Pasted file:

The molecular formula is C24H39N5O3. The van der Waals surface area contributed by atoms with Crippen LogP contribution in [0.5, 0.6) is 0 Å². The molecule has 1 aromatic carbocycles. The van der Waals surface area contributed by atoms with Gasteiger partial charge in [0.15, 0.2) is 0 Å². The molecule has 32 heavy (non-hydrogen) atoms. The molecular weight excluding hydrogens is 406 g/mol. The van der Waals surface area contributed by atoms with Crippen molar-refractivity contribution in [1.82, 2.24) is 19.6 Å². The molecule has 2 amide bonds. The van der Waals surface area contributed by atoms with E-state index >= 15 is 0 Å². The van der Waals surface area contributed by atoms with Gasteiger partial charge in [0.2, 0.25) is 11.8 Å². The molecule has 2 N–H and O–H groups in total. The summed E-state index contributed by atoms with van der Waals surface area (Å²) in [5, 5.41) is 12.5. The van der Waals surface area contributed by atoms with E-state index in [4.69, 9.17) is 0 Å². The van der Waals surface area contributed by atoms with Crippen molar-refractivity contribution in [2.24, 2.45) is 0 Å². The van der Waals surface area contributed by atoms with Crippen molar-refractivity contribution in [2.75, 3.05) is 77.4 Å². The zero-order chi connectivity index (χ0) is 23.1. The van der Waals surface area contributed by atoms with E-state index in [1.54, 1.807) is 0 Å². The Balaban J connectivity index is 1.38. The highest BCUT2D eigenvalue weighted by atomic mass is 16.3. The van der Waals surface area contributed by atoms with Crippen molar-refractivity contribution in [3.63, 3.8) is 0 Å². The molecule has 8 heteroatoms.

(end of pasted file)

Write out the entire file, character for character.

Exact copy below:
The molecular formula is C24H39N5O3. The van der Waals surface area contributed by atoms with Crippen LogP contribution in [0.5, 0.6) is 0 Å². The molecule has 1 aromatic carbocycles. The van der Waals surface area contributed by atoms with Gasteiger partial charge in [0.15, 0.2) is 0 Å². The molecule has 32 heavy (non-hydrogen) atoms. The molecular weight excluding hydrogens is 406 g/mol. The van der Waals surface area contributed by atoms with Crippen molar-refractivity contribution in [1.82, 2.24) is 19.6 Å². The molecule has 2 amide bonds. The van der Waals surface area contributed by atoms with E-state index >= 15 is 0 Å². The van der Waals surface area contributed by atoms with Gasteiger partial charge in [0.2, 0.25) is 11.8 Å². The molecule has 2 N–H and O–H groups in total. The summed E-state index contributed by atoms with van der Waals surface area (Å²) in [5, 5.41) is 12.5. The van der Waals surface area contributed by atoms with E-state index in [4.69, 9.17) is 0 Å². The van der Waals surface area contributed by atoms with Crippen molar-refractivity contribution in [2.24, 2.45) is 0 Å². The van der Waals surface area contributed by atoms with Crippen molar-refractivity contribution in [2.75, 3.05) is 77.4 Å². The zero-order chi connectivity index (χ0) is 23.1. The van der Waals surface area contributed by atoms with E-state index in [1.54, 1.807) is 0 Å². The Balaban J connectivity index is 1.38. The highest BCUT2D eigenvalue weighted by atomic mass is 16.3. The van der Waals surface area contributed by atoms with Crippen molar-refractivity contribution in [3.63, 3.8) is 0 Å². The molecule has 8 heteroatoms.